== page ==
You research the local candidates who aren’t all over the news and you ask them what they think. (How accurate is what we find online? Where and what are the truths? How important are the "little" local elections?) If you have the energy and enthusiasm to be politically involved and active on any level, you tell them what you can and treat them as your constituents – because they are. You vote with your children – you actually take (and sometimes, drag) them along. The mechanics of voting can be intimidating. Show them how NOT to be intimidated – or, better still, what to do if you (or they) are intimidated!
And you listen.
You listen better than politicians typically listen.
And you talk politics better than politicians talk politics. Because you are responsible for teaching the next generation about their rights to their opinions and their rights to voice those opinions and the rights of others to form their own conclusions. It’s about inclusion. It’s about learning to decipher truths in the quicksand of quick talk and soundbites and backstabbing and innuendo and all the doubletalk that tries to distract us from listening and prevents us from understanding.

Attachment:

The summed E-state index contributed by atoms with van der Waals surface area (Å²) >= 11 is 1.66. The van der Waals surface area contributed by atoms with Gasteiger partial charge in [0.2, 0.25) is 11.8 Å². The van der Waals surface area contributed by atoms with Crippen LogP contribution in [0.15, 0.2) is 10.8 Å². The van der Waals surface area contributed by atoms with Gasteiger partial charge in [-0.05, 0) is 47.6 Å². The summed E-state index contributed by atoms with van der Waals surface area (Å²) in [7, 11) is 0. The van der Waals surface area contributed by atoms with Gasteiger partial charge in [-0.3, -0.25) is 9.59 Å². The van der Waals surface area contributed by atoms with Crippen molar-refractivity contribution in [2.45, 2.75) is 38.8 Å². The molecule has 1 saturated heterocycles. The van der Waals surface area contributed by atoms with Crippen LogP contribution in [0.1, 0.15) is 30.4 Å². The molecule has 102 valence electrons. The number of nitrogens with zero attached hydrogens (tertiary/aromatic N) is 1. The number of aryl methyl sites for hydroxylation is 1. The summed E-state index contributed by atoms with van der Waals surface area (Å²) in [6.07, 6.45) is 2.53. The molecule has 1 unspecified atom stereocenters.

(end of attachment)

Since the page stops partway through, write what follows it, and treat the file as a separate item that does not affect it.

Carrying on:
And it’s about teaching our children how (and why) to have a fair debate. At the dinner table. In the car. With people we trust. Who will listen. And not speak over us. But consider and reconsider. Before presenting their viewpoint louder and longer and not necessarily any better. Interrupting isn’t right – even if you (think you) are right. Family time is where it starts.
Let’s face one undeniable, entirely un-political fact: we need more time together.
Where we talk. Where we listen. Without tech.
Because politics suck.
But we shouldn’t avoid these important conversations with the most important people in our lives: our children.
I’m sure that the politicians will have something to say about this. But you should say it first.
Where is death one year later?
The truth is I don’t know.
My nephew died. It’s been a year. Emotionally, it was yesterday. I screamed so loudly and fell to my knees when his brother called that day and said ... I actually cannot recall exactly what he said. Odd how you think you'll never forget. But I simply couldn’t comprehend the words coming through the phone. Nothing made sense. My body knew what my mind refused to know. The impossible. At an impossible age. For impossible reasons.